TOWNSEND – When it comes to components for industrial machines, Montana Hydraulics owners Mark and Della Ehlke say there isn’t much they can’t make.
“We’re able to pretty much take on just about anything,” Mark Ehlke said. “In fact, we had a tagline at one point: ‘If you can imagine it, we can build it.’”
At its shops in Helena and Townsend, Montana Hydraulics machines and fabricates complex metal parts that go on to be used in equipment for mining, oil and gas, railroads, timber and other industries. While the work they’ve done might not always be easy to see, the Ehlkes say it’s helping machines across the state – and the country – run.
“We take great pride in producing a product here in Montana,” said Mark Ehlke. “We cover most of the U.S. We export north of the border. We employ Montana people, our neighbors.”
In addition to machining and fabrication, Montana Hydraulics works closely with railroads on systems to distribute ballast rock, used to secure train tracks. The company employs a number of field technicians who travel with railroad construction crews to address any problems with the systems.
Montana Hydraulics was founded 20 years ago, when a group of businessmen restarted production at the Helena shop. One of the original owners, Della Ehlke’s stepfather, brought the couple into the business. After several years, they took over as principal owners.
The Ehlkes say their business has grown dramatically since they joined the company.
“When I first came here, we had four field technicians servicing the rail cars, and we now have over 20,” said Della Ehlke.
At the Helena shop, Montana Hydraulics mills precision connections for hydraulic systems. They can use computerized cutting tools, to ensure each piece has exactly the right shape.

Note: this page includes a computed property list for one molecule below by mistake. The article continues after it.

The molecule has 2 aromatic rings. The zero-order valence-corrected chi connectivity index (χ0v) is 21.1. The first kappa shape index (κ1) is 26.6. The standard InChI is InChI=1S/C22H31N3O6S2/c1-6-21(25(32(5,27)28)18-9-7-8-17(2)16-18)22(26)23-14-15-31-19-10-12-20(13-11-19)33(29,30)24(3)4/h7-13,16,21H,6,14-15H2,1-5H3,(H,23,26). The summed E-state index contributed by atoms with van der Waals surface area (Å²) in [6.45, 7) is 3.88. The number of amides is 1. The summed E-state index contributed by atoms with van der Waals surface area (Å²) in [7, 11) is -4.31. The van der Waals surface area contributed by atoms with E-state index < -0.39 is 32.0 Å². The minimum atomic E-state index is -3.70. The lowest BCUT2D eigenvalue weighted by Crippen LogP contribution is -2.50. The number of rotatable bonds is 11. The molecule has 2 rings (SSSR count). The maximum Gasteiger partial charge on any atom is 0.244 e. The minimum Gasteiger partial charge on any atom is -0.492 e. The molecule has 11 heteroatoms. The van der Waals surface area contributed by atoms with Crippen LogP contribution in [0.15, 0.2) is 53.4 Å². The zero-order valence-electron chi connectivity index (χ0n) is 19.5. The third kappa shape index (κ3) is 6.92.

The company also assembles and sells machinery of its own, like dowel mills designed to produce fence posts and other round wood products.
The Ehlkes purchased the Townsend shop several years ago, and began making renovations so the building could hold heavy equipment.
“The process has been a little slower than we would’ve liked, but we are up and going,” said Mark Ehlke.
About a year ago, they brought in a new laser cutting machine. It can cut cleanly through up to an inch of steel, and its computer-guided cutting head allows it to carve out intricate pieces in seconds.
“It raises the bar for us, as far as our abilities and capabilities,” Mark Ehlke said.
The laser cutter reduces the amount of finish work that has to be done to get a piece ready for use, saving time and labor.
In recent years, Montana Hydraulics has become especially well-known for their prototype products for the railroad industry. Tracy Leibbrandt, the company’s ballast field supervisor, said in many cases, those designs arose out of issues spotted by their own field technicians.
“Being able to identify a problem, bring it back here, work with all the talent we have in this organization and end up with a product back out in the field in operation, is pretty exciting,” he said.
One of the most successful products has been the bi-directional ballast plow, which levels ballast rock around the tracks. Leibbrandt said the plow is now built into about 200 rail cars around the country.
Montana Hydraulics is still looking to innovate. They are currently working on a new tarping system, to keep ballast dry so it can be used for emergency track repairs in the winter.
“It’s awfully exciting to see the ideas that our people are able to come up with,” Della Ehlke said.
Today, Montana Hydraulics employs about 40 people. Half work in the Helena and Townsend shops, while the rest are field technicians who work around the U.S.
The Ehlkes say they use Montana equipment whenever they can. They say being “Montana Made” has a lot of importance for them.
“My proudest stuff is just the ties that we have to this area – to this state in general – and that our people are committed to this area as well,” said Della Ehlke.
You can find more information about Montana Hydraulics at their website, montanahydraulics.com.